Category Archives: 1935 Movie Reviews

The 39 Steps-1935

The 39 Steps-1935

Director-Alfred Hitchcock

Starring-Robert Donat, Madeleine Carroll

Scott’s Review #1,212

Reviewed December 26, 2021

Grade: A-

Before Alfred Hitchcock conquered American audiences in the 1950s and 1960s he made a slew of British films many of which are overlooked gems. The 39 Steps (1935) is a film nestled among that category, providing thrilling escapism and a spy-tinged subject matter that has an everyman on the run.

The plot pattern is very familiar because Hitchcock would use it later in his American films like The Man Who Knew Too Much (1956) and The Wrong Man (1956) to name only two.

Rather than any sort of carbon copy The 39 Steps instead is a pure delight for any fan of Hitchcock because the viewer can see facets and ideas the director would later bestow on his other films. There is enough originality though to please anyone looking for a good thrill.

It is very loosely based on the 1915 adventure novel The Thirty-Nine Steps by John Buchan.

The story centers on Richard Hannay (Robert Donat), a Canadian civilian on holiday in London. He unintentionally becomes involved in preventing an organization of spies nicknamed “The 39 Steps” from stealing British military secrets.

After being mistakenly accused of the murder of a counter-espionage agent, Richard flees to Scotland and becomes tangled up with an attractive woman named Pamela (Madeleine Carroll) while hoping to stop the spy ring and clear his name.

It’s a simple story but one that immediately compels the viewer to root for Richard since we know he is innocent. Perhaps he can find a bit of romance along the way with Pamela and stop the bad guys in the process. So there is little ambiguity with how the story is supposed to wind up.

The fun is getting there.

Assuming this isn’t one’s first time watching a Hitchcock film and nearing a hundred years since The 39 Steps was made I sincerely doubt it, there are oodles of sequences to enjoy. If one asks “does this scene seem familiar?” it is because many of them are.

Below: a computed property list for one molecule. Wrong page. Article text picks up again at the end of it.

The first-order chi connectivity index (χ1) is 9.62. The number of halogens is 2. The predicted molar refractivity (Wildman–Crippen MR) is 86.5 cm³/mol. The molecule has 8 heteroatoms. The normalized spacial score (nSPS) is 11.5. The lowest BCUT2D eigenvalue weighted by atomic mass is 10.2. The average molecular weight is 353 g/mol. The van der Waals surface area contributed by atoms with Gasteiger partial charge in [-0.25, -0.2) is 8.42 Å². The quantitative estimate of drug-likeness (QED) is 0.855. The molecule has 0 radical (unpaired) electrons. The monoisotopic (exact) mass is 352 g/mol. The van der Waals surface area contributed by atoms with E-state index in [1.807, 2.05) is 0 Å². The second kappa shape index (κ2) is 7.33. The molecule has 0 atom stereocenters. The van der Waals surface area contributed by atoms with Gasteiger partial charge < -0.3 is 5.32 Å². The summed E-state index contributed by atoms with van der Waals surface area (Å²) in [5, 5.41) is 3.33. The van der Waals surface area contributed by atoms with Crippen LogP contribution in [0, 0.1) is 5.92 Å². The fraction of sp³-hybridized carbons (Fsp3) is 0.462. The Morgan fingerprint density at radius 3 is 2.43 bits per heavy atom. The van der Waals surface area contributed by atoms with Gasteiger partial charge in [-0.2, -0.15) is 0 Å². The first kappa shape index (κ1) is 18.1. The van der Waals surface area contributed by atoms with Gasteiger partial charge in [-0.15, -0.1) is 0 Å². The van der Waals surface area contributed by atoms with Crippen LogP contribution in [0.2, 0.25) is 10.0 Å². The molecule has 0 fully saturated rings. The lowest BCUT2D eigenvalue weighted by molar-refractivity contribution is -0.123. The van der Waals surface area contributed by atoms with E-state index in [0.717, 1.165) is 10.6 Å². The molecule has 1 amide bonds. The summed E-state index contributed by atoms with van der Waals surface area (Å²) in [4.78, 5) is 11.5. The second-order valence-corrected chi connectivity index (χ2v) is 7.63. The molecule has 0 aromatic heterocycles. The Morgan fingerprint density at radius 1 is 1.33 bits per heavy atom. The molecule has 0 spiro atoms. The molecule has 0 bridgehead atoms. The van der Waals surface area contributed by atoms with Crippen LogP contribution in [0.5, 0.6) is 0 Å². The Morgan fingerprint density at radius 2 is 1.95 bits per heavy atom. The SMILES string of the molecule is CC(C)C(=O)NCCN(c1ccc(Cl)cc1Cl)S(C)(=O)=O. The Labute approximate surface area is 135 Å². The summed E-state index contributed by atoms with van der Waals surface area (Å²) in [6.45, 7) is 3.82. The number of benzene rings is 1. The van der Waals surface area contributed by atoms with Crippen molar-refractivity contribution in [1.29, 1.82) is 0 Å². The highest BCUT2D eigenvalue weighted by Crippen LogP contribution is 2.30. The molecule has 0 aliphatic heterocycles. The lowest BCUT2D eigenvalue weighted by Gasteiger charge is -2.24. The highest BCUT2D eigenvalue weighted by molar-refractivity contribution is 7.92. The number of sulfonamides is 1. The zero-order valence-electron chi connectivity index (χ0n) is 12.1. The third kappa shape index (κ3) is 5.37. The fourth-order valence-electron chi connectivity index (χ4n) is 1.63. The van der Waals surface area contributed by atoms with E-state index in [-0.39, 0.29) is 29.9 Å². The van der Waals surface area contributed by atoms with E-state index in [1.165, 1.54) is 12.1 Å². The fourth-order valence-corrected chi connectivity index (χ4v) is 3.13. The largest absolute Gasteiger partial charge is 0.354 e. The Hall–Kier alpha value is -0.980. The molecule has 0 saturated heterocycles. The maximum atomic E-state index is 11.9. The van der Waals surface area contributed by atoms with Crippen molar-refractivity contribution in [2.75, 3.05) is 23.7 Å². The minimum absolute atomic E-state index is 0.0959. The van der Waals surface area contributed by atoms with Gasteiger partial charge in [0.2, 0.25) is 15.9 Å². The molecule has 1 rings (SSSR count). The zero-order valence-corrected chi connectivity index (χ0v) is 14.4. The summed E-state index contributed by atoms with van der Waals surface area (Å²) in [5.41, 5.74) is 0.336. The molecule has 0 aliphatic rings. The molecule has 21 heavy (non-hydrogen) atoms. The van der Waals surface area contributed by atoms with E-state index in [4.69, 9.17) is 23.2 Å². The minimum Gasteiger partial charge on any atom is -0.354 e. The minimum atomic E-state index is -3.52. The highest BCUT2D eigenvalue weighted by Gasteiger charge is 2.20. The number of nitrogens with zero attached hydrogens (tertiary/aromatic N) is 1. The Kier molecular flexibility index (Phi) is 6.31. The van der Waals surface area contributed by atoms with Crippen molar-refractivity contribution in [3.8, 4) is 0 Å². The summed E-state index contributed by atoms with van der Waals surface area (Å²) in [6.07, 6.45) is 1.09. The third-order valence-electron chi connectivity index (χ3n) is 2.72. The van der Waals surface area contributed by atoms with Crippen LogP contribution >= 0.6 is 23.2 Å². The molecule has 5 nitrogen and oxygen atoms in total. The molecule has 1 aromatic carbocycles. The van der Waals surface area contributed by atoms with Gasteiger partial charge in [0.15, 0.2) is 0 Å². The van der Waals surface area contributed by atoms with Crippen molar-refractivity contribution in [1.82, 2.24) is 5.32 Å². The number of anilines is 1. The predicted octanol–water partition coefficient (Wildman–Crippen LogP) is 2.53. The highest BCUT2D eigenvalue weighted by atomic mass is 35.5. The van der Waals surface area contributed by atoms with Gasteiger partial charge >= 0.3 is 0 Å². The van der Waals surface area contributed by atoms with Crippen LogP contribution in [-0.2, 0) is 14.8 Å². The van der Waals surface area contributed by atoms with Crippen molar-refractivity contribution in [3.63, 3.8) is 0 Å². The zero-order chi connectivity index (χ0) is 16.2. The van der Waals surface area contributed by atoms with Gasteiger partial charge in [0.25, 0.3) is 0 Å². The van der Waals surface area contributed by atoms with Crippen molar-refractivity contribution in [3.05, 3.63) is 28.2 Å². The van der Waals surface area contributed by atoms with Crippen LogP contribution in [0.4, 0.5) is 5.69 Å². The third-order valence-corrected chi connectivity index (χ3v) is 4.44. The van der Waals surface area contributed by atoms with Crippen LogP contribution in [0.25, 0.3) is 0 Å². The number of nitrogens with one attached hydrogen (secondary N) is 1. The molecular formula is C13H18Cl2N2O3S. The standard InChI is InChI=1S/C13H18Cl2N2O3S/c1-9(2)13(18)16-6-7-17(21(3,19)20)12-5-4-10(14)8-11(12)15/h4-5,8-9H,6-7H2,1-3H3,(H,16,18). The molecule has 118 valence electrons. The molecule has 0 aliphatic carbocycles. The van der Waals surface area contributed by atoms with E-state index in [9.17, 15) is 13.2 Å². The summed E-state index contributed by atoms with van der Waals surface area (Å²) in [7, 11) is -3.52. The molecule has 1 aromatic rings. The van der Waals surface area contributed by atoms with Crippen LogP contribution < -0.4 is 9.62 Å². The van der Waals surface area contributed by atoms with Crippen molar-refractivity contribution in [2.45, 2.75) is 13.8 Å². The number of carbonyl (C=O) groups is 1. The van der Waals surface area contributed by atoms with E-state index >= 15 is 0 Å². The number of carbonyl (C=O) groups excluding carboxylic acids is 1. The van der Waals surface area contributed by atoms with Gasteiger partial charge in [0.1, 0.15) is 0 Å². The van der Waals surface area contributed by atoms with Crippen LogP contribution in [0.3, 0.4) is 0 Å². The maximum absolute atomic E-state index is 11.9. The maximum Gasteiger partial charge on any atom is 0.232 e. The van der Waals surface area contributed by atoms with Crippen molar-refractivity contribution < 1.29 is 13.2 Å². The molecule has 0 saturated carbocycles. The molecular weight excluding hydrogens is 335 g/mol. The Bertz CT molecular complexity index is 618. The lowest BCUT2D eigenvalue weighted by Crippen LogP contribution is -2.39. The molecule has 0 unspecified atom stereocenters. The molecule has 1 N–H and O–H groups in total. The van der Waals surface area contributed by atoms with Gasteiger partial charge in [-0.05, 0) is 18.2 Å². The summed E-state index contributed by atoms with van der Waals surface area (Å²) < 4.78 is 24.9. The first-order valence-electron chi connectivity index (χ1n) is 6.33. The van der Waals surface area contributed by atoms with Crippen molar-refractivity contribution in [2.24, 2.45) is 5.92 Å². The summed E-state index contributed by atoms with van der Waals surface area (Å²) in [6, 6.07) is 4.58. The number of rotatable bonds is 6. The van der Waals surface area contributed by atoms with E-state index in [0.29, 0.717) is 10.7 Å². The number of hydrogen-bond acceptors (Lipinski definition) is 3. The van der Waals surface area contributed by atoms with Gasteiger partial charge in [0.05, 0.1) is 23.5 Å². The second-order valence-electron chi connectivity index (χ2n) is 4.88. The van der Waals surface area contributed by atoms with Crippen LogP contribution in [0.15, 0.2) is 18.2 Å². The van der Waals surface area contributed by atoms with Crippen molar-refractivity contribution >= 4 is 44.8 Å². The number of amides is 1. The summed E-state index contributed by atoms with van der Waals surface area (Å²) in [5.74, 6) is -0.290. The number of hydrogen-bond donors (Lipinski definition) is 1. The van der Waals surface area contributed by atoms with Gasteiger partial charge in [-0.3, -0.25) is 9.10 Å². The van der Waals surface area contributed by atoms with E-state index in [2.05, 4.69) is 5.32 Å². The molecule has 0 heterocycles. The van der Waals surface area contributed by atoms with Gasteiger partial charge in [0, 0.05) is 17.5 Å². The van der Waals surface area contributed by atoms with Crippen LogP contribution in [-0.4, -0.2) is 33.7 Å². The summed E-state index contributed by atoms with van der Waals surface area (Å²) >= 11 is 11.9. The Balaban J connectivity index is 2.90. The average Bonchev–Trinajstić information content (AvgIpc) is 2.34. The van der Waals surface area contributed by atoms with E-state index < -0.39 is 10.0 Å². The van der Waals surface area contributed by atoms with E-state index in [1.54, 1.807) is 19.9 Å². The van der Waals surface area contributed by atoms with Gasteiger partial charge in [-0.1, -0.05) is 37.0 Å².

The London music hall theatre and the London Palladium brim with recognition especially after a catchy tune that Richard cannot forget come into play. It’s too easy not to think of Doris Day’s hit “Que Sera, Sera (Whatever Will Be, Will Be)”, featured as a key element of The Man Who Knew Too Much, or even the London setting itself.

To switch for a moment to another Hitchcock masterpiece, North by Northwest (1959), the frequent dashing across the lands by foot or by locomotion comes into play in a big way in The 39 Steps.

I loathe spending too much time with comparisons because The 39 Steps delivers some goods on its own merits. The action that takes place in the Scottish Highlands is fantastic and a treat for anyone who has been to the lovely and picturesque area. And the daring trip that Richard takes aboard the Flying Scotsman expresses train to Scotland is compelling adventure personified.

The chemistry between Richard and Pamela is decent but not great. It’s not the focal point of the film so I didn’t necessarily mind that. The clear intent was for her to first fear him but then have the characters fall in love. We never really get there but it seems the intent.

The main villain is Professor Jordan (Godfrey Tearle) who Richard tries to prevent from sending secrets out of the country.

Sure, there are better quality Alfred Hitchcock films to bask in once he got his groove decades later and one can assuredly boast that Vertigo (1958) and Psycho (1960) are superior films. But The 39 Steps (1935) is a blueprint of what brilliance the director had in his head at this time and it’s a pure treat to witness.

Bride of Frankenstein-1935